Defending Big D has learned the team has taken steps to ensure that layoffs or further paycuts will not affect the Dallas Stars staff.
With the NHL lockout dragging on with no end in sight, a number of teams across the league are taking measures to ensure the financial viablity of the franchise while no hockey is being played. This has come in the form of layoffs, pay cuts and shortened work weeks that highlight the very real toll this work stoppage is having on those that desperately need income that is being lost.
Defending Big D has learned that the Dallas Stars held a meeting with team employees and staff this week, informing them that layoffs and/or paycuts are not expected to come in the foreseeable future. Team employees will continue to work on a four-day work week, however.
We have been told that ownership and those in the front office are focused on ensuring that the staff is as prepared as they can possibly be for when the lockout does end. The Stars are going to be fighting a big battle to try and recapture some of the momentum that had been building with the sale of the team and with free agency.
We have also learned staff have been told that executive-level employees have taken pay cuts to ensure layoffs are not needed for the general staff.
The Dallas Stars sales staff has been working hard during the lockout to maintain relationships with current and former season ticket holders; the Stars have been one of the franchises in the NHL who have been hurt most by the lockout and the franchise will have a lot of ground to make up if and when the season begins again.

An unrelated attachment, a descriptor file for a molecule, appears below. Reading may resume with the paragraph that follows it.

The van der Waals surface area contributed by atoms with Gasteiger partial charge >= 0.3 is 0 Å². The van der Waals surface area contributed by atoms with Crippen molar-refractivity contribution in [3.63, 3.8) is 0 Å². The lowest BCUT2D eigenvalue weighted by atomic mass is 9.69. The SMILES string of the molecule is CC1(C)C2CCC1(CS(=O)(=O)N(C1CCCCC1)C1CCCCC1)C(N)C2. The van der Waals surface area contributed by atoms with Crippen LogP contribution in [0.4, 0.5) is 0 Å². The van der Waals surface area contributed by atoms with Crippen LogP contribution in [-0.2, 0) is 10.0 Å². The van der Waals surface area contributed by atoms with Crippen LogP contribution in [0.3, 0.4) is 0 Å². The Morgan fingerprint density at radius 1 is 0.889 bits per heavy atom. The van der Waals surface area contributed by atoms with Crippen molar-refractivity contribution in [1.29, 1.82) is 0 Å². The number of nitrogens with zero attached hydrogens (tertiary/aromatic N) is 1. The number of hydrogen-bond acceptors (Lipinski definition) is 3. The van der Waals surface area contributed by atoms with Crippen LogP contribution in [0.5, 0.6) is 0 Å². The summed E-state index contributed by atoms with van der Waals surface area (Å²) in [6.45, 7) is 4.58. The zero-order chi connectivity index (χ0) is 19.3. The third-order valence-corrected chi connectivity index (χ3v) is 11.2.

Earlier this week, the Minnesota Wild announced they would cut their employees' hours to 32 per week, effectively cutting their salary by 20 percent. The Buffalo Sabres, on the other hand, recently said there are no imminent plans for either layoffs or paycuts despite the lingering labor problems.
Other teams that have already laid off employees because of the lockout include the St. Louis Blues, Phoenix Coyotes, Florida Panthers and Ottawa Senators. Others, like the Calgary Flames and Vancouver Canucks, sent paycuts down the pipe, and the the NHL cut its front-office employees' salaries by 20 percent.
Back in September, several teams, including the Chicago Blackhawks, Winnipeg Jets, Pittsburgh Penguins, Boston Bruins and Washington Capitals said there were no plans for either paycuts or layoffs during the lockout.
Erin Bolen contributed to this report.